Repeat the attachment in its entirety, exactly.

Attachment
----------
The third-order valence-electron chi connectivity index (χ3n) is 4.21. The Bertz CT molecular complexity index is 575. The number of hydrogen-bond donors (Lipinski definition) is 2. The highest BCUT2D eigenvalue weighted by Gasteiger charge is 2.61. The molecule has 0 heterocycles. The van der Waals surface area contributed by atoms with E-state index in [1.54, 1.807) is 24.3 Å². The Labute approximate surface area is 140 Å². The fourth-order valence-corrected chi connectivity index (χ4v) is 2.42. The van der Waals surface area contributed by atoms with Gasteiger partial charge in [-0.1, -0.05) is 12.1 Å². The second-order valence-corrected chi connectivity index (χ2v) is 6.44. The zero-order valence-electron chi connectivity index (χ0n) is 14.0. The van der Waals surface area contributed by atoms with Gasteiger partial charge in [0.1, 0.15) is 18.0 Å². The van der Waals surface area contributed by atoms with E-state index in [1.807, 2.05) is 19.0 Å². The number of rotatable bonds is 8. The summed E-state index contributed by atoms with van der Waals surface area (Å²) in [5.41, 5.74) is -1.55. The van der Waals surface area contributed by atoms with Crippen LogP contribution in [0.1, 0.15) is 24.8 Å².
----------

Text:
The third-order valence-electron chi connectivity index (χ3n) is 4.21. The Bertz CT molecular complexity index is 575. The number of hydrogen-bond donors (Lipinski definition) is 2. The highest BCUT2D eigenvalue weighted by Gasteiger charge is 2.61. The molecule has 0 heterocycles. The van der Waals surface area contributed by atoms with E-state index in [1.54, 1.807) is 24.3 Å². The Labute approximate surface area is 140 Å². The fourth-order valence-corrected chi connectivity index (χ4v) is 2.42. The van der Waals surface area contributed by atoms with Gasteiger partial charge in [-0.1, -0.05) is 12.1 Å². The second-order valence-corrected chi connectivity index (χ2v) is 6.44. The zero-order valence-electron chi connectivity index (χ0n) is 14.0. The van der Waals surface area contributed by atoms with Gasteiger partial charge in [0.1, 0.15) is 18.0 Å². The van der Waals surface area contributed by atoms with E-state index in [1.807, 2.05) is 19.0 Å². The number of rotatable bonds is 8. The summed E-state index contributed by atoms with van der Waals surface area (Å²) in [5.41, 5.74) is -1.55. The van der Waals surface area contributed by atoms with Crippen LogP contribution in [0.1, 0.15) is 24.8 Å².